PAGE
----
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Thread: Which Camera to bring to Russia?

  1. #1
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    Which Camera to bring to Russia?

    Hi do members have any advice for me.

    Next week I'm heading out to Moscow and St. Petersburg and trying to decide which camera(s) to bring. I usually print at 20"x30" using Costco's excellent 8.95 service, so I will need 20mp of good pixels. But I want to travel light. Since it is winter, I expect a lot of low-light photography in theatres, museums, and on the street after dark. I have already ruled out my D800E kit which will weigh in at about 4-5 pounds. Remaining choices in the 0.7 to 1.7 pound range are Nex-7 kit, RX100ii, and Lumix FZ1000. With the Nex-7, I will also have to decide on lens choices.

    First since low-light will be important, it seemed like the APS-C sensor in the Nex-7 would be a good choice compared to the 1" sensors in the RX100 and Lumix which are 3-4 times smaller. But the smaller cameras have faster zoom lenses then the Nex-7 line by 1-2 stops. On the other hand I could take a pocket full of fast prime lenses for the Nex but then weight and convenience are an issue. Further the FZ1000 has very excellent 5-axis stabilization, which works well for me down to 1/10th sec. Also the RX100 abd FZ1000 have a useful low-light scene mode (twilight mode) which exploits the camera speed to take about 6 shots in 1/2 sec and align and combine them for an effective high ISO. In my testing this worked extremely well and was virtually silent.

    So the light-weight choice is RX100 ii with its 28-100mm (eqiv.) f1.8-f4.9 zoom range and a weight of 0.7 pounds. Next up is the Nex-7 with a total weight of 1.05 pounds with the PZ16-50mm (24-75mm equiv.) f3.5-f5.6 zoom lens. The FZ1000 with its 25-400mm (equiv) f2.8-f4 zoom lens is the heaviest of the group at 1.7 pounds. The RX100 will fit into any pocket. The Nex-7 will fit into a coat pocket, and the FZ1000 will need to hang from a strap. The Nex-7 is the only one to take interchangeable lenses, and the FZ1000 is the only one of the group with 4K video and its extra long reach of 400mm.

    So I spent some time this afternoon testing these combinations against each other to find out if image quality could help with the decision. The first conclusion is that there is little to choose between image quality in a normal range (28mm-70mm) between these cameras in daylight. They all produced comparable image quality and I had to really pixel peek near the corners and edges to find any difference. So the choice will come down to more extreme wide or extreme tele choices, and low-light performance. The Nex-7 is the only choice that will let me get down to 16mm equiv, using an E-mount 12mm prime lens, so that is attractive. On the tele-end, the 400mm of the FZ1000 is attractive, but not sure I would use it much. For low-light the f1.8 of the RX100 is attractive. Both the RX100 and FZ1000 have twilight mode that combines 6 rapid exposures into one, but the RX100 is more fiddly to set up. In low-light the RX100 and FZ1000 can be set at ISO800 and maintain most detail, and the Nex-7 goes to about ISO1600 only a one-stop advantage which is lost when you consider the slower APS-C zoom lenses.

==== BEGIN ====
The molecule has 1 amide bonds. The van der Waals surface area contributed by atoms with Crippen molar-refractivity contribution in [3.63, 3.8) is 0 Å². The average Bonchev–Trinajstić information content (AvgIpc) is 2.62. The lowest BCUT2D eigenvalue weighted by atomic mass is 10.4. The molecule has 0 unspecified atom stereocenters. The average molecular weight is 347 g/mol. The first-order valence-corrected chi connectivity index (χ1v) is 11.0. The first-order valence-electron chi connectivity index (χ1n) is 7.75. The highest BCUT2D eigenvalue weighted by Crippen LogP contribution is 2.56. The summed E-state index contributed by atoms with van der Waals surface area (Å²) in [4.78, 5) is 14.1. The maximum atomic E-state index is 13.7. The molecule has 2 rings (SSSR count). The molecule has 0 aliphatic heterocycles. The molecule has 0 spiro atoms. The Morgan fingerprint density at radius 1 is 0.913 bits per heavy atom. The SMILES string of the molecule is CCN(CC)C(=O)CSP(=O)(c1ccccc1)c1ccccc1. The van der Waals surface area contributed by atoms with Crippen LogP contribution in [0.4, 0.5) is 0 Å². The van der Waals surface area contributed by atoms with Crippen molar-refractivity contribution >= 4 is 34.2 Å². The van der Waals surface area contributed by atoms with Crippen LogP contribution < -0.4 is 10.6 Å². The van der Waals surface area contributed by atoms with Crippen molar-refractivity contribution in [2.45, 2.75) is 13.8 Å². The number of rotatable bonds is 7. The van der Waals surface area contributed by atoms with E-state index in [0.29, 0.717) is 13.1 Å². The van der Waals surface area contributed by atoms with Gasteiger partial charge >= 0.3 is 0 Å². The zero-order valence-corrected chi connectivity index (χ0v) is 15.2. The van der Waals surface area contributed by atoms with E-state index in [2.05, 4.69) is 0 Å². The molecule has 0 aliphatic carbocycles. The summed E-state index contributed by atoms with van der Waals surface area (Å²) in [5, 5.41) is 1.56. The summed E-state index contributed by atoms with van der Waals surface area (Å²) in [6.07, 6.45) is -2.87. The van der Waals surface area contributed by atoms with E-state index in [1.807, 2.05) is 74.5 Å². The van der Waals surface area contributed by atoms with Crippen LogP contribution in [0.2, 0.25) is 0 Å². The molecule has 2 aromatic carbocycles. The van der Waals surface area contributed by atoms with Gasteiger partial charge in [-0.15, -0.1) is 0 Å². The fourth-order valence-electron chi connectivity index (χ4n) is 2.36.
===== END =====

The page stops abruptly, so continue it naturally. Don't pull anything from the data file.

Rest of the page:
There are two additional advantages in favor of the 1" cameras: electronic and leaf shutters. The operation sound is either almost silent or completely silent, and flash syncs at all shutter speeds. Unlimited flash sync is a huge advantage for the use of flash fill-light outdoors which can greatly enhance portrait shots.

    So surprisingly it comes down to a choice between the RX100 or the FZ1000 with the main advantage of the FZ1000 its extended zoom on both the wide and long side, but a one pound weight disadvantage.

    I know another choice would be to bring an Sony A7 or A7r (A7s is too low in resolution for 20x30). But in the end, there is little to choose between the A7 series and Nikon DSLR-- both are big and heavy and require a bunch of lenses, and only have an advantage when printing larger at 30x40.

    So I'm thinking of bringing two cameras. #1 would be the Nex-7 fitted with the Samyang 12mm f2.0 lens for low-light wide-angle shots (weight camera plus lens 1.5 pounds). And the 2nd camera would be most likely the RX100 ii. Those two would add up to about 2.2 pounds and fit into coat pockets. Alternatively, I could take only the 1.7 pound FZ1000 and enjoy its long reach and 4K video and a simpler and lighter kit. Decisions, decisions.

    What would you do?

    ==Doug
    Last edited by douglaspboyd; 7th December 2014 at 19:10.

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    Subscriber Member Jorgen Udvang's Avatar
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    Re: Which Camera to bring to Russia?

    A friend of mine who had similar needs, a compact, high quality camera that will do well in low light, bought the Olympus E-PL7 and is very satisfied. He also owns a Sony RX100 III, but finds it limiting sometimes. The E-PL7 features IBIS and an LCD that can be tilted, With it, he bought a Zuiko 9-18mm lens (18-36mm eqv.), and for m4/3, there is a large assortment of lenses to choose from, also many with large apertures. A nice travel combo would be the 9-18mm, 25mm f/1.4 or 1.8 and 45mm f/1.8. The zoom could also be replaced by the excellent Zuiko 12mm f/2.0.

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    Re: Which Camera to bring to Russia?

    If I were going on a trip to Russia tomorrow, I'd either carry my Leica M9 with 35/1.4, 50/1.4, and 90/4 lenses, or I'd carry the Leica X. I might buy an FZ1000 (or Leica V-Lux) to carry along with the X, but I'm getting pretty darn comfortable using a fast 35mm EFoV for most of what I like to shoot.

    Of course, I'd really love to carry the Hasselblad SWC, tripod, and a box of film as well, but that's too much to carry...

    My iPhone 4S is my backup camera.

    G

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    Re: Which Camera to bring to Russia?